Lauren Carter
“Illness somehow defines us. It tells us who we are. It informs us, in a sense Nietzsche understood in his bones, that we are creatures marked by a uniquely unstable relation to health. Unlike robots or rabbits, humans possess a tendency toward repeated and often protracted illnesses that seem finally less a flaw in our design than a mysterious signature. Walk through any suburban mall, however, and you cannot avoid seductive displays promising miracle cures, ageless bodies, and perpetual well being, as if our main task in life were to defeat mortality. The search for perfect health and vigor is an ancient impulse. Ponce de Leon pursued tales of a youth-restoring fountain all the way into the swamps of sixteenth-century Florida.”
-David B. Morris

We are not only defined by our illnesses, we are othered by them.
Illness and pain are subjective, and cannot be shared across bodies. Because words are inherently metaphorical, verbal language plays an important role in the misconceptions of communicating pain. The body as subject becomes challenged, and when one deals with internal illness there is a loss of a sense of self.

Notions of illness change with time, geographical location, and culture. These perceptions are influenced and determined not only by cultural ideals, but also by a society’s medical system and the disease categories that physicians and medical insurers are willing to acknowledge. These changing notions of illness add to an impossibility to effectively communicate physical pain.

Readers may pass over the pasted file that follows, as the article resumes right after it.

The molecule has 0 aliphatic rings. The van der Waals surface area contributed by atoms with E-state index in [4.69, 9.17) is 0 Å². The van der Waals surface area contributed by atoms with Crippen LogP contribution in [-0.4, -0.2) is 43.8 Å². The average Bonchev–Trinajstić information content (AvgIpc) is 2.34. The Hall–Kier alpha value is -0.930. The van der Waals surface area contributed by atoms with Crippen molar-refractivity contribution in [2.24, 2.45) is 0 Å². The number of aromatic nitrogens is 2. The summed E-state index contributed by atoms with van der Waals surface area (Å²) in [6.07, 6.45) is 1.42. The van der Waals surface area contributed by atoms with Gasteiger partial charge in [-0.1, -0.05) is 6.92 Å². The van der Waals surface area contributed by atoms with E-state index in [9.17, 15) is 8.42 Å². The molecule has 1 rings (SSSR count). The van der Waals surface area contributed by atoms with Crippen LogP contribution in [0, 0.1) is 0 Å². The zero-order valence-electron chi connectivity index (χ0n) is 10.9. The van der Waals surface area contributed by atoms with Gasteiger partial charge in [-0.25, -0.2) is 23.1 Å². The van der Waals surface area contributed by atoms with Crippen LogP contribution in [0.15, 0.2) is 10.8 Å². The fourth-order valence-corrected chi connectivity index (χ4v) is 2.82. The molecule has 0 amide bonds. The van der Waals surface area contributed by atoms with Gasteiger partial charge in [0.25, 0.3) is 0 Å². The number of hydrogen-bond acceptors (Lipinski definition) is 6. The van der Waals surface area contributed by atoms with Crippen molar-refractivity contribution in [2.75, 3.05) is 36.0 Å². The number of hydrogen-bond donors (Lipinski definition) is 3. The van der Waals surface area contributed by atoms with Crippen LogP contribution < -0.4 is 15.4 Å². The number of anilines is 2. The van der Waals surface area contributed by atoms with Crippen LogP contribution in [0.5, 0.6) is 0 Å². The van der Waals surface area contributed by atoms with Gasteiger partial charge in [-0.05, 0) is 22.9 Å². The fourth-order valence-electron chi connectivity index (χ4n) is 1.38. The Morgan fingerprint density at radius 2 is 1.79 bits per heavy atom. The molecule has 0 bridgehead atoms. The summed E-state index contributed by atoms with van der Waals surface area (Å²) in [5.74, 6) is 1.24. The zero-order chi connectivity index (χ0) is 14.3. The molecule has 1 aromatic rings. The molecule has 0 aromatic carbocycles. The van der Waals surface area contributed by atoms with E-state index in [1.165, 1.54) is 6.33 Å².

Human beings are organic matter; our bodies deteriorate and decay making pain and illness an inevitable part of the corporeal experience. Our relationship to medicine seems to be rooted in emotions of desperation and curiosity, perhaps due in part to fear of death, loss, and the unknown in American culture. Our current relationship to health and wellness and our flirtations with immortality are a direct result of this fear.

Through my work, I romanticize our relationship to medicine, our vulnerability, and our fear by comparing contemporary western medicine with home remedies and medicinal rituals from other cultures. I am interested in the legitimization and acceptance of invasive procedures that include hardware, saws, hammers, lasers, and radiation, while procedures that entail the use of crystals, flowers, or feathers as the main tools in the healing process are considered bizarre and sometimes mythical, ultimately rendering them uninsurable.

One of my goals in this work is to blur the lines between ailment and remedy, as well as the lines between different medicinal practices and the verbal language used to describe them. The objects I make strive to acknowledge and communicate this othering and desperation through a visual language, when verbalization falls short.
Lauren Carter